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Reverend Fenner Christian Kadalie (Posthumous)

The Order of Luthuli in

Reverend Fenner Christian Kadalie (Posthumous) Awarded for:
His exceptional contribution to society, and his dedicated service to the community of District Six and the Cape Flats through his ministry, which took care of the poor and the marginalised.
Profile of Reverend Fenner Christian Kadalie

Rev Fenner Christian Kadalie was born on 8 September 1928 in Johannesburg to Molly Davidson and Clements Kadalie. His father was South Africa’s first black trade-union leader, who started the Industrial Commercial Workers Union in 1919. He made many rousing speeches on the Grand Parade and at the harbour, mobilising black workers against exploitation and white minority domination.

Rev Kadalie ran two churches in District Six, one in Smart Street and another in Constitution Street. Under Kadalie’s leadership, the City Mission grew into an evangelical movement that incorporated social welfare issues, such as fighting against gangsterism and drugs, providing food and clothing to the poor, running social clubs for the youth and using the church as a centre for community development and social cohesion. As such, he was a community- and institution-builder par excellence.

The City Mission became the receptacle for all those excluded from the mainline churches – the marginal and the alienated. He conducted marriages, funerals, baptisms and burials to all who needed them regardless of their social standing. He broke up gang fights and enjoyed great respect from District Six’s skollies, who would shout: “Hey watch it, here comes the Pastor!”

The City Mission was hit hard by the Group Areas Act, 1950. From 1971 to 1979, Rev Kadalie saw his entire parish dispersed across the Cape Flats, brutally uprooted from a vibrant community that included 22 churches, schools, community halls, and a lively cultural, political and artistic life. Powerless against the apartheid state, and as a family itself a victim of the Group Areas Act, 1950, he refused to submit to the tyranny of the Act by following his parish members wherever they were scattered. He set up a City Mission in areas such as Bonteheuwel, Manenberg, Hanover Park and Heideveld.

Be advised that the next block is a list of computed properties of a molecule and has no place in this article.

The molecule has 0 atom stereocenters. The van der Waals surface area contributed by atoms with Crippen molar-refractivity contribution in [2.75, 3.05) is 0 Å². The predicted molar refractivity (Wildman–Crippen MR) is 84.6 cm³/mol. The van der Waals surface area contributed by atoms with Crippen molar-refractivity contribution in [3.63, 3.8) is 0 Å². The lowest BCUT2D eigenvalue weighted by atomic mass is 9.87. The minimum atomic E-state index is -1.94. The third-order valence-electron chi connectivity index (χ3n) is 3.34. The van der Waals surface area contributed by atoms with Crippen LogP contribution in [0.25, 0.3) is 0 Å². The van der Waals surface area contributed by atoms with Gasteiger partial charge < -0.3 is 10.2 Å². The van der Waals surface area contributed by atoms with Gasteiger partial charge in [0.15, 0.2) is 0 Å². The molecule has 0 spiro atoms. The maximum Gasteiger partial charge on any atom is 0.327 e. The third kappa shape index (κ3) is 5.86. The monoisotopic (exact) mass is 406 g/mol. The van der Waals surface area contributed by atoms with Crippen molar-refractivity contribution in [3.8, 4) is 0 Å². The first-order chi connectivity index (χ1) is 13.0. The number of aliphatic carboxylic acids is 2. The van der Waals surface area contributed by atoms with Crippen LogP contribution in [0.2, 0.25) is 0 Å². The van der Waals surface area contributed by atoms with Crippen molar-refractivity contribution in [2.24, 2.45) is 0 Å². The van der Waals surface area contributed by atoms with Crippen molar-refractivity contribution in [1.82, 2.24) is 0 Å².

In addition to his extensive church work, Rev Kadalie ran soup kitchens, distributing food to the poor in poverty-stricken areas such as the Flamingo Crescent informal settlement in Lansdowne, to the unemployed men at Kromboom, Lansdowne and Philippi Roads, for 40 years.

With funding from his brother, Dr Victor Kadalie, and sister-in-law, Dr Ruth Kadalie, he built and ran a crèche in Khayelitsha for 15 years. This crèche provided employment to 19 people and cared for 250 children.

In 2004, a journalist was walking around the Cape Flats and saw a man distributing food, from his combi, to long queues of indigent people from all colours of the rainbow. She was astounded, interviewed him and discovered that he had been doing this for more than 30 years. This unsung hero was Rev Fenner Kadalie.

He was an extraordinary husband, father, pastor, counsellor and leader, who served his family, the community, the homeless, the disabled and the unemployed with a commitment, dedication and compassion that is unsurpassed. For this dedication, the City Mission bestowed the title of Honorary President of the City Mission on him at the age of 78.

After a coronary bypass operation on 14 July 2011, Kadalie unexpectedly died of heart failure on Tuesday, 19 July, after what seemed like an almost dramatic supernatural recovery. He was about to turn 83. Rev Kadalie was unselfish with his love and his generosity knew no boundaries. He was a father par excellence and a role model to many as to what fatherhood meant, especially in the townships where the abuse of women and children and absent fathers were commonplace. He was instrumental in transforming the lives of many men who were alcoholics, abusers of women and social rejects and he would include them into the social structures of the community to become responsible citizens. Many of these men became model fathers, husbands, community leaders, and role models in their community.